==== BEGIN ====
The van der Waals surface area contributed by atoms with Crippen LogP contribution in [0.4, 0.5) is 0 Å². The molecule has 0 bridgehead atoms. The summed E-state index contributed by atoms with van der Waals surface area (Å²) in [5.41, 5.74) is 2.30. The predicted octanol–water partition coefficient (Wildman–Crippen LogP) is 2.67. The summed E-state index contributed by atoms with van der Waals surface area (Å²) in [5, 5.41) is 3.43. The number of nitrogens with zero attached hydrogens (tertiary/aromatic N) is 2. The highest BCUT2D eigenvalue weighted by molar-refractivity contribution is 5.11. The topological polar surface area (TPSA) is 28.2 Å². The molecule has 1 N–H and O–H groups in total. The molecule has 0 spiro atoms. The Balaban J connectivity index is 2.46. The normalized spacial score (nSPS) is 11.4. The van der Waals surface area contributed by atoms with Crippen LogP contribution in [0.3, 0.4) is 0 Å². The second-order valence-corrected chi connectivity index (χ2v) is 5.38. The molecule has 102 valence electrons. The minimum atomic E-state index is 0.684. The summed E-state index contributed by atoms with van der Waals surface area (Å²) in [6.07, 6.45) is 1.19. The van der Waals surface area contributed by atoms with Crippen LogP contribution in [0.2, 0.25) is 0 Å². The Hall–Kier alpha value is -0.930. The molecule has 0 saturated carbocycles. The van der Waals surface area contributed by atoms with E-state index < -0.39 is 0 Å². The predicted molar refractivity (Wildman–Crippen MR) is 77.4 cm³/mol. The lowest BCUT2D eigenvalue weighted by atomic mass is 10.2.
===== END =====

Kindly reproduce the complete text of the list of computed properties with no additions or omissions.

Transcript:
The van der Waals surface area contributed by atoms with Crippen LogP contribution in [0.4, 0.5) is 0 Å². The molecule has 0 bridgehead atoms. The summed E-state index contributed by atoms with van der Waals surface area (Å²) in [5.41, 5.74) is 2.30. The predicted octanol–water partition coefficient (Wildman–Crippen LogP) is 2.67. The summed E-state index contributed by atoms with van der Waals surface area (Å²) in [5, 5.41) is 3.43. The number of nitrogens with zero attached hydrogens (tertiary/aromatic N) is 2. The highest BCUT2D eigenvalue weighted by molar-refractivity contribution is 5.11. The topological polar surface area (TPSA) is 28.2 Å². The molecule has 1 N–H and O–H groups in total. The molecule has 0 spiro atoms. The Balaban J connectivity index is 2.46. The normalized spacial score (nSPS) is 11.4. The van der Waals surface area contributed by atoms with Crippen LogP contribution in [0.3, 0.4) is 0 Å². The second-order valence-corrected chi connectivity index (χ2v) is 5.38. The molecule has 102 valence electrons. The minimum atomic E-state index is 0.684. The summed E-state index contributed by atoms with van der Waals surface area (Å²) in [6.07, 6.45) is 1.19. The van der Waals surface area contributed by atoms with Crippen LogP contribution in [0.2, 0.25) is 0 Å². The Hall–Kier alpha value is -0.930. The molecule has 0 saturated carbocycles. The van der Waals surface area contributed by atoms with E-state index < -0.39 is 0 Å². The predicted molar refractivity (Wildman–Crippen MR) is 77.4 cm³/mol. The lowest BCUT2D eigenvalue weighted by atomic mass is 10.2.